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Re: Type in SVG: final form only?

From: Jon Ferraiolo <jferraio@Adobe.COM>
Date: Tue, 12 Sep 2000 12:19:11 -0700
Message-Id: <4.2.2.20000912120655.00b58390@mailsj.corp.adobe.com>
To: Leonard Rosenthol <leonardr@lazerware.com>
Cc: "Eric Muller" <emuller@Adobe.COM>, www-svg@w3.org
SVG does indeed support "text" (as Eric calls it), at least at the one line 
level.

An SVG implementation has to have a good number of layout capabilities. It 
must support left-to-right, right-to-left, top-to-bottom and bidirectional 
text for both horizontal and vertical text progressions. It has to do 
start/middle/end alignment (the 'text-anchor' property). It SHOULD do 
ligatures and support automatic kerning. It also must support 
text-on-a-path. Thus, an SVG implementation needs quite a bit of 
intelligence to do client-side glyph positioning.

In summary, SVG allows you to work with either "text" or glyphs. With the 
'altGlyph' mechanism and the per-character positioning features, SVG does 
indeed allow for precise glyph positioning, but the recommended direction 
for most situations would be work with "text" rather than "glyphs", and 
allow the underlying implementation to do the proper character-to-glyph 
mappings. By sticking with characters as much as possible, then you get 
increased accessibility, better searchability, the ability to copy/paste, 
easier manipulation from the DOM, increased readability in text editors, 
and an easier ability to apply other XML tools to the content.

Jon Ferraiolo
SVG Editor
Adobe Systems Incorporated




At 02:38 PM 9/12/00 -0400, Leonard Rosenthol wrote:
>At 10:37 AM -0700 9/12/00, Eric Muller wrote:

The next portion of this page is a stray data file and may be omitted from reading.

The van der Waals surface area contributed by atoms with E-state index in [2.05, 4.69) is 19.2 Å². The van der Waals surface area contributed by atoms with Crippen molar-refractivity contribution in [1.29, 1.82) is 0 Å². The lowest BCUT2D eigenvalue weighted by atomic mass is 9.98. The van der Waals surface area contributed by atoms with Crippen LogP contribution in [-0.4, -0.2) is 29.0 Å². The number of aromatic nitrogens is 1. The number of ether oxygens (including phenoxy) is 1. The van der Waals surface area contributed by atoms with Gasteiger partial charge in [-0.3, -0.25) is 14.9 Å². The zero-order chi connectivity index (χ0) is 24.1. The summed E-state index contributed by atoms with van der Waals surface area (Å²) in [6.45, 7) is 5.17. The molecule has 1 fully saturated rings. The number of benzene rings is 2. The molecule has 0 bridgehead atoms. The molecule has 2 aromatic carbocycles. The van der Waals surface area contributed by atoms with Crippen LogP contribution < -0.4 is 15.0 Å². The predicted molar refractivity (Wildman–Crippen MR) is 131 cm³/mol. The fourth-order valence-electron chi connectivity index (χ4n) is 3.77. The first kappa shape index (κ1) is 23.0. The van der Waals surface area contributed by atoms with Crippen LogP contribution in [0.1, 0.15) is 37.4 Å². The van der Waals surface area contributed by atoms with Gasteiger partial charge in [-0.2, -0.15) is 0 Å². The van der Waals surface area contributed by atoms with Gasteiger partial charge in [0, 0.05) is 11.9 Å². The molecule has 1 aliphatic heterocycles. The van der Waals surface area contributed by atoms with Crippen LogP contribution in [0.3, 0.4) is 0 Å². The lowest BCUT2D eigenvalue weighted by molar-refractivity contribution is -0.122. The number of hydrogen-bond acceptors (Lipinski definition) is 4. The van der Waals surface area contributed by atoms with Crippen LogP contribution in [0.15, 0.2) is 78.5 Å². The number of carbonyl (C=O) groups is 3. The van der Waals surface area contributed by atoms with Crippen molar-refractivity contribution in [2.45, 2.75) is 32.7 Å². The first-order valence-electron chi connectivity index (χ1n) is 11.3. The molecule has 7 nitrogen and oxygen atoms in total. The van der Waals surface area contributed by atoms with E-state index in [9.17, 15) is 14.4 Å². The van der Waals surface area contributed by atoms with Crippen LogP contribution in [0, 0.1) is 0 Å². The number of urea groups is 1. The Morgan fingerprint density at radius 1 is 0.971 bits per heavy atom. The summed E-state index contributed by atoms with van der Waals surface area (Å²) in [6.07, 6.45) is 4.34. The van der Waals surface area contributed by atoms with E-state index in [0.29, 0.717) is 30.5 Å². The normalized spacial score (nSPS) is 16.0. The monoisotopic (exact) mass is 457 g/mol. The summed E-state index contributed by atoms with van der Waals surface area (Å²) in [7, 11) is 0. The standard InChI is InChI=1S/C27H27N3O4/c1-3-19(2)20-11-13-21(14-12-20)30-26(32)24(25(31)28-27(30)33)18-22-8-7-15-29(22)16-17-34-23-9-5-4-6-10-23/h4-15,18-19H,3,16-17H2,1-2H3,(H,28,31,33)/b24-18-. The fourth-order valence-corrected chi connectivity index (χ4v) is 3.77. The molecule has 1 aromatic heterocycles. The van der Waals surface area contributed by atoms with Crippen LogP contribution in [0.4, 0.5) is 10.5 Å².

>>A bit of background for the question: In my (personal) opinion, one
>>needs to distinguish very strongly between "text" and "positioned
>>glyphs".
>
>         Agreed.
>
>
>>When dealing with documents that will eventually include type in their
>>presentation, there has to be a layout engine at some point. In the
>>case of HTML, it is in the HTML viewer, and one can argue that HTML
>>supports only text. In the case of PDF, it is not in the PDF viewer,
>>i.e. PDF supports only positioned glyphs.
>
>         Actually, PDF supports both positioned glyphs and text, since you 
> can choose to use a PDF operator that simply says draw this text starting 
> here "(this is some text) Tj" as opposed to explicit individual glyph 
> positioning.
>
>         And because of that, a given PDF rendering engine can choose to 
> do things like subpixel positioning (for improved anti-aliasing), or deal 
> with font (and/or glyph substitution issues).
>
>
>>It is clear from the SVG requirements and recommendation that SVG
>>supports positioned glyphs. The question is: does SVG support text?
>
>         Yes, exactly like PDF does, in that you can have both.  Also, 
> since SVG supports text decorations (underline, overline, strikeout) and 
> text alignment (left, right, center), those definitely are more "text" 
> than "glyph"
>
>
>>Does the SVG recommendation essentially implies that every SVG viewer
>>include a text layout engine? I carefully read the SVG recommendation
>>and could not conclusively conclude one way or the other.
>
>         I don't know that it implies it, but in practice I suspect you 
> need one.  HOWEVER, it can be a very simplistic one since you don't have 
> to worry (in standard SVG) about things like line wrap. But since you do 
> have to worry about alignment and such, you do need one.
>
>
>>Another way to ask: when an SVG viewer sees <text>act</text>, can it
>>decide to render the characters "c" and "t" using a ligature glyph
>>"ct" if there is one in the font? Can it determine the position of
>>this glyph by doing optical kerning with the "a" glyph?
>         I don't see why not.
>
>
>Leonard
>--
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>Leonard Rosenthol                       Internet:       leonardr@lazerware.com
>                                         America Online: MACgician
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Received on Tuesday, 12 September 2000 15:19:50 GMT

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